For generations Mexicans have been moving abroad, mostly to the United States, where they’ve often tried to leave behind the troubled politics of home. “I never considered voting iMexico” after moving to the US, says Sergio Guerrero, a shuttle driver in Houston, who left the central state of Puebla more than two decades ago in search of work. “Why would I vote for the corrupt politicians that created the conditions that [pushed me] to leave in the first place?” Mr. Guerrero asks. But Mexicans abroad play an important role back home, largely in the form of remittances, and, observers say, they are starting to wake up to the influence they can have politically, too.
The Constitutional Court Wednesday reserved judgment in a case in which three Zimbabweans are challenging provisions of the electoral court which prevent Diapsorans from voting in their countries of residency. The case was heard by the full bench of the Constitutional Court with the applications represented by the Zimbabwe Lawyers for Human Rights (ZLHR) and the Southern Africa Litigation Centre. Applicants are arguing that residency requirements imposed by the Electoral Act contravene the Constitution which provided for political rights allowing every Zimbabwe citizen to participate in political processes, wherever they were.
Leader of the Opposition, Kiriakos Mitsotakis, jumped aboard the ‘diaspora voting rights’ train on Monday, when he presented a draft bill on behalf of his party Nea Dimokratia which proposes how Greeks abroad could vote in the country’s elections. It is the second attempt of the opposition to start this conversation, as the same draft legislation has been dragging in parliament for 18 months without being brought up for vote.
A little over 24,000 overseas Indians, who are entitled to cast their ballot in India, have registered themselves as voters. Now, in a bid to attract more such Indian citizens living abroad to become voters here, the Election Commission has launched a portal which allows them to register online. The portal also has a long list of frequently asked questions to help people understand the procedure. While there are no estimates on the number of overseas Indians eligible to vote in India, only 24,348 have registered with the poll panel.
The large non-resident Indian community in the US has welcomed the recent decision of the Union Cabinet to extend proxy voting to overseas Indians. “We welcome this move,” Thomas Abraham, chairman of the Global Organization of People of Indian Origin (GOPIO) said. Still an Indian citizen, despite having obtained a green card for more than four decades now, Mr Abraham said the decision of the Indian government in this regard is a dream come true for people like him and many others. The Election Commission of India (EC) estimates that there are about 16 million Indian citizens living outside of which about 70 per cent are eligible to vote. While the significant portion of them are in the Middle east, in the US the estimate range from 800,000 to 1.5 million. An overwhelming majority of them are young, either university students or those on H-1B visas.
Editorials: It matters that Nigerians in diaspora want the rights to vote for our leaders | Cynthia Okoroafor/Ventures
Ahead of the Diaspora Day celebrations scheduled for tomorrow, July 25, and with a view of the next defining round of general elections, about 17 million Nigerians in diaspora are pushing for their rights to participate in the political endeavours of the country by way of casting votes where it matters – our leadership. Although the existing merits and logistical concerns to consider in pursuing this desire might strain the possibilities, it is realisable and should be a key concern of the Nigerian government for reasons which include progress and inclusion. Unlike their around 30 counterparts across the continent, including Benin, Mozambique, Senegal, and Mali, Nigerians in diaspora are constitutionally unable to contribute to electoral activities in the country and are demanding a change. Their argument for the cause lies in their interest and commitment to the development of the country, and their present and potential contributions to the objective thus far.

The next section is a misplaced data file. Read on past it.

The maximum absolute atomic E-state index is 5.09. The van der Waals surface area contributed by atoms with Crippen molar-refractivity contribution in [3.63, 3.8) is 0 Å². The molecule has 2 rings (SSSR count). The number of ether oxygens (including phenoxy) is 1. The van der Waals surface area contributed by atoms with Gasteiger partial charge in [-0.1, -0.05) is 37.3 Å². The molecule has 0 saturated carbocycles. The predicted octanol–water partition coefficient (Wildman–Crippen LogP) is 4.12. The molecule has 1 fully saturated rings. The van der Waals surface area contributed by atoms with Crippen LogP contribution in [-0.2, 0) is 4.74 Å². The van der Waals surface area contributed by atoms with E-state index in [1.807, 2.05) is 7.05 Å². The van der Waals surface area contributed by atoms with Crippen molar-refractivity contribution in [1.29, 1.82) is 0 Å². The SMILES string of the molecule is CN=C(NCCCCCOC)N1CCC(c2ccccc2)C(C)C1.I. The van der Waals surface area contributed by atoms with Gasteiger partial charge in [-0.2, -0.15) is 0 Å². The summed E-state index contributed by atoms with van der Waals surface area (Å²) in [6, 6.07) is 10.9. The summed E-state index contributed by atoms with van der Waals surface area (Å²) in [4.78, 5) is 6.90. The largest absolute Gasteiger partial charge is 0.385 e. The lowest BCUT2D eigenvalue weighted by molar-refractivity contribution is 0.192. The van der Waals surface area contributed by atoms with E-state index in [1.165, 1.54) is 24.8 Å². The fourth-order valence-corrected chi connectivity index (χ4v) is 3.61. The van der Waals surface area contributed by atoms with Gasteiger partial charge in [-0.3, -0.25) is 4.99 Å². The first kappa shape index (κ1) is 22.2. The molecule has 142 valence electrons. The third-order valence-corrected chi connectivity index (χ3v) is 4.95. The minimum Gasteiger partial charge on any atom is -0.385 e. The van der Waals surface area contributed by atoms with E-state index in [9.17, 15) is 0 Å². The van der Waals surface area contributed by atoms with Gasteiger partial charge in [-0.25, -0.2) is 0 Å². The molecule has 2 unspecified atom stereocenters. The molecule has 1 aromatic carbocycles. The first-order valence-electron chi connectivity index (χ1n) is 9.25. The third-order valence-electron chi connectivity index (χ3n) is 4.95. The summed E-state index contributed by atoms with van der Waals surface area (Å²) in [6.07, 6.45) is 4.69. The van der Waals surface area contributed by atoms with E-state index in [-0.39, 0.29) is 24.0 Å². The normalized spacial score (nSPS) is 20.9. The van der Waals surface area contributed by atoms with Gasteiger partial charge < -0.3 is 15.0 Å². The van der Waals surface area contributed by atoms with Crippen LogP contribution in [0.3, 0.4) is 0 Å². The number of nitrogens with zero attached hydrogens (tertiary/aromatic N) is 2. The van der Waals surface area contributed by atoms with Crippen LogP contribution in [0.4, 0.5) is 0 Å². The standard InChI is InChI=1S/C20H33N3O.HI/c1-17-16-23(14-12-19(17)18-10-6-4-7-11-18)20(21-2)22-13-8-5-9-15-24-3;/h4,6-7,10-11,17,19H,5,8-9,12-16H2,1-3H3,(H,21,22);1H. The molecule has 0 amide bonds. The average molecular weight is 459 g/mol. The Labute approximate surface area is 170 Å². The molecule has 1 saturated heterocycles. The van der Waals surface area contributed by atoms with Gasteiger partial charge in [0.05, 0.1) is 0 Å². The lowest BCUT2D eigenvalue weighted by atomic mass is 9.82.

Vice President Yemi Osinbajo says voting right will soon be extended to Nigerians in Diaspora. Osinbajo stated this while declaring open a two-day 2015 Diaspora Day Conference organised by the Office of the Secretary to the Government of Federation yesterday in Abuja. “Our electoral process is evolving and as greater confidence is built in the institutions and processes associated with it, we may then create voting opportunities for our citizens abroad in the not too distant future”, he said.
For the first time in Turkey’s history, Turkish citizens who live in a foreign country will be able to vote in the elections. Turkey’s envoy to Berlin says that the number of voters is 3 million. This is a significant number given that it corresponds with 7 percent of the total number of voters, and the winner is determined by a small margin in the second round of the presidential elections. Unfortunately, we are not well prepared for these elections, which will take place abroad for the first time. I believe that there will be many problems in how the election is handled and carried out. Half of the voters in Europe live in Germany (1.4 million). Five hundred ballot boxes are reserved for these voters. It appears that there will be 3,000 voters for each box, the voters will have to sign up for a time to vote and the boxes will be stationed in predominantly Turkish areas.